Water Light Time includes 25 years worth of his work. From the Red Sea to the waters of the Okavango Delta, Doubilet completely transports you. He captures the essence of what it truly feels like to be underwater.
Whether it be a simple image of a dolphin or shoal of fish, the National Geographic photographer captures something special with every shot and gives you the feeling of what it’s like to be underwater.
Inherit the Dust - Nick Brandt
I only recently discovered Nick Brandt’s work but find every element of it interesting. Shooting on black and white film, the tonal range and quality of his black and white imagery is outstanding, with everything having been processed in the darkroom.
In Inherit the Dust Brandt records the impact of man in places where animals used to roam, but no longer do. He erected life-size panels of his animal portraits and set them in urbanised areas such as factories, wasteland and quarries where they would have occurred naturally.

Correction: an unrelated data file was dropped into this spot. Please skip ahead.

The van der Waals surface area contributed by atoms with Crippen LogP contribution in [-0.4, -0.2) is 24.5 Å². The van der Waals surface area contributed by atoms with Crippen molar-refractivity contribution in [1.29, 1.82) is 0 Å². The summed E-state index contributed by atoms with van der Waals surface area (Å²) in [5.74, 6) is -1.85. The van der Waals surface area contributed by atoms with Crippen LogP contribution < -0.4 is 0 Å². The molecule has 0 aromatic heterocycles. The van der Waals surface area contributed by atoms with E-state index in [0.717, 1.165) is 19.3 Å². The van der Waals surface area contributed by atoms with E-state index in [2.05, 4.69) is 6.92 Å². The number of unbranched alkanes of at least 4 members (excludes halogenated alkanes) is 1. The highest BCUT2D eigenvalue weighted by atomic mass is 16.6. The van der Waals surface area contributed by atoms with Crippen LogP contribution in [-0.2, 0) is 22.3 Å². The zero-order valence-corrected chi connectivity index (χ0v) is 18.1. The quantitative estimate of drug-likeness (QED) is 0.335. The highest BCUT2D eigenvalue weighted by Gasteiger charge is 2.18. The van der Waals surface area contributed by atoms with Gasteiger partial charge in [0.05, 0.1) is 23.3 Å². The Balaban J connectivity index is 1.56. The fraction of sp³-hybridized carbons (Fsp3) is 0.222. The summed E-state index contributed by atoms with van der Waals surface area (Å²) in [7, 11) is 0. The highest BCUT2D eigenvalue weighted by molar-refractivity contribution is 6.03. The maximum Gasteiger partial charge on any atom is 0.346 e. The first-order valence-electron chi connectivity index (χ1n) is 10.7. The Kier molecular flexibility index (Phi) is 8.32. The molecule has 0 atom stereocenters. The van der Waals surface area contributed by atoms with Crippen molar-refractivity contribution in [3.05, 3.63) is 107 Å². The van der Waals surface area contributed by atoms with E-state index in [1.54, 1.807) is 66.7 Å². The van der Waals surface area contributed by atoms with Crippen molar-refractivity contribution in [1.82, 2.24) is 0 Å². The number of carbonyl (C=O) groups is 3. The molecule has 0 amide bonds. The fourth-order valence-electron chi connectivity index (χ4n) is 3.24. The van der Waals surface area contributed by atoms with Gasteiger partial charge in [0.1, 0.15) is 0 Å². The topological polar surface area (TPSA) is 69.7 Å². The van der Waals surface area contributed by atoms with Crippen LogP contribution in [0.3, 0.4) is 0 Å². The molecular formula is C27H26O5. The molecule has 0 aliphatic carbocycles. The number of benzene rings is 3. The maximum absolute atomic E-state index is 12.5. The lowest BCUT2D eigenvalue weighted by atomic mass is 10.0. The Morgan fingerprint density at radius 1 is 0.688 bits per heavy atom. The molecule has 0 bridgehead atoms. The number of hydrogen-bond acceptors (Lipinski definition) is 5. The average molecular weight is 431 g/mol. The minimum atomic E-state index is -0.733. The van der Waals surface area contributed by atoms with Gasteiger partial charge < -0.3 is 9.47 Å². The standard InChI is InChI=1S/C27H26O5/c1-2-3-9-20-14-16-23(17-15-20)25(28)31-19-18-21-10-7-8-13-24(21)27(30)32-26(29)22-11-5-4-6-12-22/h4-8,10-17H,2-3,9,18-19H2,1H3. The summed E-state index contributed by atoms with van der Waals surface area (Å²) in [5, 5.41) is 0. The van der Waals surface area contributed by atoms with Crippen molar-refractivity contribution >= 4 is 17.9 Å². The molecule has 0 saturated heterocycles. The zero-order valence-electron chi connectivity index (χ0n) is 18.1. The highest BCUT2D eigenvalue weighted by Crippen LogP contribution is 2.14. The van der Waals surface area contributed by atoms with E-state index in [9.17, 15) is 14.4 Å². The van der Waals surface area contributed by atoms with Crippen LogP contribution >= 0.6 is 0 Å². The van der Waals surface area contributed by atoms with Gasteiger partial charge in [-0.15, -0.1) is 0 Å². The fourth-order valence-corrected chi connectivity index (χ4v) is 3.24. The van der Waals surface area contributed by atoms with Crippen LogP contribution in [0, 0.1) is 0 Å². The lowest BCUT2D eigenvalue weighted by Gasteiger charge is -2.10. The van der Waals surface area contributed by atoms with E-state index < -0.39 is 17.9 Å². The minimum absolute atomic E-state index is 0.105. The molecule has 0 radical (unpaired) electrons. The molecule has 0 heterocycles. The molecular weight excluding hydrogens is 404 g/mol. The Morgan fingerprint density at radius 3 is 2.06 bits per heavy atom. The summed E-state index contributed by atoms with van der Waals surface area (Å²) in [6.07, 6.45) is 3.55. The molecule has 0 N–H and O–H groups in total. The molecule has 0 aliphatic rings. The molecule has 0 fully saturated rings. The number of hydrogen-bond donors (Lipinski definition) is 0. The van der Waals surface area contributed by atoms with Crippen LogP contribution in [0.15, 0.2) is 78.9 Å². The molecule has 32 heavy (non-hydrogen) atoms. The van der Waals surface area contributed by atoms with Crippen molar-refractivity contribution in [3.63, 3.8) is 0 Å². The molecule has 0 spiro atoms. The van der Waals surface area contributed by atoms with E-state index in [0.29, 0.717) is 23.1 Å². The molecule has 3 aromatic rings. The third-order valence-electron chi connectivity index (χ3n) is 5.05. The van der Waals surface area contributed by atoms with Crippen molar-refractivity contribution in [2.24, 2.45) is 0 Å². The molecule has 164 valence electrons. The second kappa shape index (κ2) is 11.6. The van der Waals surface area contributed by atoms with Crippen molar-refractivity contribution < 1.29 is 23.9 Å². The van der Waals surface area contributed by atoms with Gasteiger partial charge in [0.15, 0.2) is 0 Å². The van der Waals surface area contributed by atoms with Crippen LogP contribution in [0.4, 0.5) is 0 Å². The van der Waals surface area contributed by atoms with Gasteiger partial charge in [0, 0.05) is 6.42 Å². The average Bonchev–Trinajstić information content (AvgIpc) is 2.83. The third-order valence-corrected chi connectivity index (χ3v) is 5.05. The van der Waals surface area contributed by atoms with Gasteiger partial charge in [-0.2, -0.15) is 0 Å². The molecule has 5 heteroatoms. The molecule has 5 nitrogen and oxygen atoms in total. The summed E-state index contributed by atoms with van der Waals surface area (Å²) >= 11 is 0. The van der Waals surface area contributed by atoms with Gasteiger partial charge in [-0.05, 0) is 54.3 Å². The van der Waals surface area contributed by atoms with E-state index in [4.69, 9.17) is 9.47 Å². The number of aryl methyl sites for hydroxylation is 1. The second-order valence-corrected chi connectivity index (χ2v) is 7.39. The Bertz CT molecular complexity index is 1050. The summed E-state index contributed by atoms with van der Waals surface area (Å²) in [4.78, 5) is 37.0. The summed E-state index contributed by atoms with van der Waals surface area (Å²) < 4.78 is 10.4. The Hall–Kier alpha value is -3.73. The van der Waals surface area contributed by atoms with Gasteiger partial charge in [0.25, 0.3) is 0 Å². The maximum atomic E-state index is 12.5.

The majesty of the scale of the prints so thoughtfully incorporated into environments where they clearly no longer belong is both shocking and moving at the same time and brings home the loss of habitat in a startling way. It’s fine art wildlife photography, but not in the way you would expect it.
It covers both digital and analog terms and also answers many common photography questions. It’s superb reference book, which is often on hand in my office, and would be a great addition to any photographer’s collection.
Although it explained the Canon lens range, which at the time was only manual focus, the physics of it still apply to the lenses we use today.
It taught me valuable tricks for when working on location and shed light on some valuable industry secrets. It also included a list of recommended equipment, which I found very useful.